Nearly 60 percent of Taiwanese disapprove of students’ rallies and the encirclement of the Ministry of Education compound to express their opposition to a series of revisions to the history curriculum guidelines for senior-high schools, according to the results of a survey commissioned by the Chinese Nationalist Party (KMT) released yesterday
The survey, conducted by Trend Survey and Research on Aug. 1 and Aug. 2, showed that 58.9 percent of respondents said they disapproved of the methods used by the students to express their objections to the revised textbook guidelines, while 36.2 percent said they supported the students’ actions.
Asked if they supported surrounding the compound to demand the resignation of Minister of Education Wu Se-hwa (吳思華), 58.4 percent of respondents replied “No,” while 32.3 percent said “Yes.”
Photo: Fang Pin-chao, Taipei Times
Students have taken to the streets in recent weeks to oppose changes to high-school history curriculum guidelines, which, according to the demonstrators, “are presented from the perspective of Chinese unification.”
The rallies saw student activists climb over a police barrier late on Friday last week into the forecourt of the ministry building, from where they have been confronting police ever since.
The protesters are demanding the withdrawal of the revised curriculum guidelines and the minister of eductaion’s resignation.
In a news conference at the Legislative Yuan after the publication of the survey results, KMT caucus secretary-general Lin Te-fu (林德福) said that the poll was conducted to reveal what “normal people” think about the protesting students’ behavior.
Other social opinions can be observed through the poll, Lin said, adding that “the survey data shows that 57.4 percent [of respondents] think political force should not be used to push students to the front line.”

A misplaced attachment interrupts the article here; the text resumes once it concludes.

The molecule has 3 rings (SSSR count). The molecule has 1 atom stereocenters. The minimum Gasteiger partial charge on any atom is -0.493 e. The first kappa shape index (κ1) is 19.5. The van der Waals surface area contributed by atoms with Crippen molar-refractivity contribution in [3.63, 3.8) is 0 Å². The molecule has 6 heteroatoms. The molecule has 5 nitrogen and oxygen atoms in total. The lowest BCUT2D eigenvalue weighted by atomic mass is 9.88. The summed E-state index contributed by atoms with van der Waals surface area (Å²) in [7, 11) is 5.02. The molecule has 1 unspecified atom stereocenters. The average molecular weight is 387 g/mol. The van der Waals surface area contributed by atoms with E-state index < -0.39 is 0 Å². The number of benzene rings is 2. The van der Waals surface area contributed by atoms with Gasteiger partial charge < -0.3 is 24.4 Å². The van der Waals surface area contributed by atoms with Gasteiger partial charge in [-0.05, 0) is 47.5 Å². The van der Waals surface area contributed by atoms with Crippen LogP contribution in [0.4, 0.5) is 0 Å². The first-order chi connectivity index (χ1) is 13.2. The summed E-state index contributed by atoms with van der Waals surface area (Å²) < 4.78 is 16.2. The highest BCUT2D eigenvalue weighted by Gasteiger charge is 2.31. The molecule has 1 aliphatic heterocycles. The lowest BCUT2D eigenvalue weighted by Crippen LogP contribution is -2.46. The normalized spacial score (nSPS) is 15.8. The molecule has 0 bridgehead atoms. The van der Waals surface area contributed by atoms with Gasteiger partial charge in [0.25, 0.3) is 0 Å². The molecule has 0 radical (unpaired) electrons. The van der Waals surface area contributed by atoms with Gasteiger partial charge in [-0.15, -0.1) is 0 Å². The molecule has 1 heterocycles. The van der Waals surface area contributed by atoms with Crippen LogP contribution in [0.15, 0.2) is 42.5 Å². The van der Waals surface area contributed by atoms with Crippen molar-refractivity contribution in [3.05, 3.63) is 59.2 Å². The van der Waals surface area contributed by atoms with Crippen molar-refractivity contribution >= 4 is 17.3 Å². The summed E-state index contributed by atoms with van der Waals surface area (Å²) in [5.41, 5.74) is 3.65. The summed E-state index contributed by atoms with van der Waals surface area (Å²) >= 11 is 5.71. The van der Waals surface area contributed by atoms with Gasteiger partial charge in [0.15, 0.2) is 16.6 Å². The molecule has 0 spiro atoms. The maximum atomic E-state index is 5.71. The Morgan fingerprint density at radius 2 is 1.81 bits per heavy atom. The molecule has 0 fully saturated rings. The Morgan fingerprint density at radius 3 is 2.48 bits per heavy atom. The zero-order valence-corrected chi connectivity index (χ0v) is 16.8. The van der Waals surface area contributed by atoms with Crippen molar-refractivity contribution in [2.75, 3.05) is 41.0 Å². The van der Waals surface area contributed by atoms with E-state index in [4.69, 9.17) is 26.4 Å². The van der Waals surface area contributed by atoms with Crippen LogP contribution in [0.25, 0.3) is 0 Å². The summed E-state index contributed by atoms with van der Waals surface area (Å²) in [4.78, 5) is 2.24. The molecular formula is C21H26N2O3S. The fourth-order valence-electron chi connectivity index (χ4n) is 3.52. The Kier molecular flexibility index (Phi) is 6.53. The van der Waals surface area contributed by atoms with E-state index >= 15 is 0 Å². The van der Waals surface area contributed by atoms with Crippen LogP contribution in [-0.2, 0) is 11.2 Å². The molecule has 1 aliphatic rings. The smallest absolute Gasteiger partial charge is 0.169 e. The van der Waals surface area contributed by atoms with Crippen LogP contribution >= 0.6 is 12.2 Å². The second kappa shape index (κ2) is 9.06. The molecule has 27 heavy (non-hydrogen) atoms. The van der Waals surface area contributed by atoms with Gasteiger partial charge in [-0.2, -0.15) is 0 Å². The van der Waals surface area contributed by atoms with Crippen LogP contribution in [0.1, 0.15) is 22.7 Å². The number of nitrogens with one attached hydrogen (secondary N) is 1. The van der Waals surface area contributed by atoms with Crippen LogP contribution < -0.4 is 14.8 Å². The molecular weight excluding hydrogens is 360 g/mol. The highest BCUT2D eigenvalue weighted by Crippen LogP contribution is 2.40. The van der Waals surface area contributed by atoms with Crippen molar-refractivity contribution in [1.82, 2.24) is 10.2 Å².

KMT Legislator Alicia Wang (王育敏) said that many school teachers and principals have agreed that the old and new curriculum guidelines should be adopted at the same time.
She said that true education should present different points of view, allowing students to know that history is not something any particular party can determine.
“If we admit that in Taiwanese society the Republic of China perspective of history and the Taiwanese perspective of history now coexist, subsequent generations should have the right to know both of them,” Wang said.
The survey was conducted among people aged 20 and over in 22 counties and cities nationwide. A total of 800 valid samples were collected. The margin of error was plus or minus 3.5 percentage points.
In response, Democratic Progressive Party (DPP) Legislator Chen Ting-fei (陳亭妃) said the that survey does nothing but raise the tensions between the protesters and the government.
The DPP has also conducted a survey on the issue, the results of which are totally opposite to those of the KMT poll, she said.
According to a survey conducted by the DPP and released on Thursday last week, as many as 72.1 percent of respondents said that implementation of the ministry’s new high-school curriculum guidelines should be postponed, while more than 60 percent think it is inappropriate for the ministry to prosecute the students who stormed the ministry’s compound on Thursday last week.
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